This morning I had to remember something that I needed to get done in the afternoon. So I repeated an abbreviated statement to myself, a summary of the task, FIVE times. Mrs. McCullough, my third grade teacher at Thomas Johnson Elementary School in South Baltimore, taught us that if you wanted to remember something, repeat it to yourself five times.
Mrs. McCullough had white hair, wore a white button down sweater and looked like somebody's grandma (probably was). Sweet and loving, she made learning enjoyable. I have used that five times memory principle for ...well...a long time (like 50 years, can you believe it?). Whenever I needed to remember to remember something vitally important, I did what she said. And as far as I know (or can remember), it has worked.
I met a father of two daughters, who were older teenagers at the time, lament that his kids blew off his teaching and, even more hurtful, his values. They blindly and arrogantly plowed on with their lives, making choices that he thought would certainly harm them.
I was single, in my late twenties at the time, and I said, offering some encouragement from my own experience, "Well, maybe they will learn in retrospect." They weren't hearing his wisdom at the time, but someday his words may replay in their heads, and descend to their hearts.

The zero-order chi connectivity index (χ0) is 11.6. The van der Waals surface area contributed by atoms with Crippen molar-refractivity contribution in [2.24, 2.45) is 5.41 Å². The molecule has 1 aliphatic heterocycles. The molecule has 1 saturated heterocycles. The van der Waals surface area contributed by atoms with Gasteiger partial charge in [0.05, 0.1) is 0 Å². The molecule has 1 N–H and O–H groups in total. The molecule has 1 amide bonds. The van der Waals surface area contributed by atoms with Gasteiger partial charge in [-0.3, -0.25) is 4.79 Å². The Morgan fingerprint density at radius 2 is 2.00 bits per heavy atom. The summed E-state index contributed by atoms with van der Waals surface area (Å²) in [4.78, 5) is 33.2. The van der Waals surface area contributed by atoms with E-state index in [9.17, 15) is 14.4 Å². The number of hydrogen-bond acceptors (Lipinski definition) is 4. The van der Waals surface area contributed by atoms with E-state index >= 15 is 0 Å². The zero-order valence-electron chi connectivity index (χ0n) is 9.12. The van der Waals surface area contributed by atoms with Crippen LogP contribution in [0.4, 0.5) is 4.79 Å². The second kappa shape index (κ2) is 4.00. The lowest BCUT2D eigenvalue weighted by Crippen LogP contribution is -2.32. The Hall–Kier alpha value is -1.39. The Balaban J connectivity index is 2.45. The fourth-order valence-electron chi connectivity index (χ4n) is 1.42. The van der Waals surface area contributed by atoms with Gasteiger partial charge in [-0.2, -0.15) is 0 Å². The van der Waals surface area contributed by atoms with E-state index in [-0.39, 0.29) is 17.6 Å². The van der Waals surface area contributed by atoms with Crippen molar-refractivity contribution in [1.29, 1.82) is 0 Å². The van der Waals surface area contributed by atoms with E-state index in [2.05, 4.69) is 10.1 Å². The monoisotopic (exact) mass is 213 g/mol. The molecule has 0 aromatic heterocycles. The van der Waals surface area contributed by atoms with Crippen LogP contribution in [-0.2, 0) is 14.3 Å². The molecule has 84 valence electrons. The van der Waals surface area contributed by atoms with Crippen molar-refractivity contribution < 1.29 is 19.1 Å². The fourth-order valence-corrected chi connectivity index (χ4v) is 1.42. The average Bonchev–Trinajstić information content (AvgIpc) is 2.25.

That's my hope as a dad myself. I now have one college-age daughter and another in middle school. Two different stages of mental impairment are represented in that, largely due to the blindness caused by immaturity. I remember how smart I thought I was when I was their age. And I keep that in mind whenever I try to impart some wisdom to either of them. After all, how can someone as out of touch and stupid as their father tell them anything about real life?
How do I impart what I have learned, especially through mistakes and poor choices, without sounding preachy? How do I speak of what is right and good to a determined teen who thinks she knows what's right for her, and that what feels good now must therefore be good?
Now, after my parents are gone, I hear their words and I get their points. And I hate to admit that.! But what I have learned to realize in this is that my own kids, like me, may despise Dad now, may think I'm out of touch, and may blow off whatever wisdom I may share. But somewhere deep within them, there is a storage place. And from that place, at perhaps just the right time, they will recall "something Dad said about ..." and they will learn in retrospect.
The principle stated in Proverbs gives me hope for the long haul: "Train up a child in the way he should go, and when he is old he will not depart from it." (Proverbs 22:6)
The key word there is, "when he is old". It may take that long for the stubborn, the rebellious, and the proud one to learn what they always had known was right.